Kicking down the firewall : an examination of the leadership decisions behind the Gramm-Leach-Bliley Act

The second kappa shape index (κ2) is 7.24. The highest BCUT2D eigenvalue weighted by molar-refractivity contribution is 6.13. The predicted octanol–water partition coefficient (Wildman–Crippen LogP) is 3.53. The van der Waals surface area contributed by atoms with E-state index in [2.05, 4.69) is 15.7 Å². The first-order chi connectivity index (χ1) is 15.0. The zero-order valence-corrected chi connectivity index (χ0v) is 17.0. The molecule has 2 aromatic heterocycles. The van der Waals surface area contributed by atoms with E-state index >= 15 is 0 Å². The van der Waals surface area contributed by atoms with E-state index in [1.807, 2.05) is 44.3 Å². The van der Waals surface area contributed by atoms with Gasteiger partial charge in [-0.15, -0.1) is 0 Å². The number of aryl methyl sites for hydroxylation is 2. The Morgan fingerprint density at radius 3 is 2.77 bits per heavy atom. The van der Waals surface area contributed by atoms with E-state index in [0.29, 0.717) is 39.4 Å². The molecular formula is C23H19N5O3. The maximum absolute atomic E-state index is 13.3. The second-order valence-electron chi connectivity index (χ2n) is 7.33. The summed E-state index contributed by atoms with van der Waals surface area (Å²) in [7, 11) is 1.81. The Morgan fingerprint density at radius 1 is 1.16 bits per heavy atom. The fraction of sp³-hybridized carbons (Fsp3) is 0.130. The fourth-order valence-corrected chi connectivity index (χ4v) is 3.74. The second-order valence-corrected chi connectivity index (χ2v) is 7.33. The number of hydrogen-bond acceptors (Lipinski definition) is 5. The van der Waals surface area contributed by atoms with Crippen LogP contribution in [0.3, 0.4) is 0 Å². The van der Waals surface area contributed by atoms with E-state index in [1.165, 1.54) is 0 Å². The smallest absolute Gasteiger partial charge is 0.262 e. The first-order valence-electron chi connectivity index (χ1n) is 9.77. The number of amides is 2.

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The late 1990's was a time of great wealth and prosperity in the United States. With this economic fervor came a new era of deregulation of the financial services industry. During this time, Congress passed the Financial Services Modernization Act of 1999, otherwise referred to as the Gramm-Leach-Bliley Act (GBLA). This law removed the final barrier (contained in Depression-era Glass-Steagall legislation) between mixing investment banking and commercial banking in the United States. The purpose of this report is to explain the intentions of the law's supporters and detractors, to discuss why this period was a particularly ripe time for such a policy, to examine the leadership decisions that contributed to the passage of GLBA, and to understand the motives behind a "new Glass-Steagall" bill today. This paper focuses only on the deregulatory parts of GLBA relevant to Glass-Steagall's repeal. It does not examine the privacy protections, et al. of GLBA at any length. Also contained in the analysis is a brief discussion of whether GLBA's stated intentions have been violated through the mixing of banking and commerce that has emerged in the present day. Finally, this report ends with a discussion on the fidelity of our national debate on banking regulation, and what it means for the federal government to manage risk in American financial markets in support of the public interest.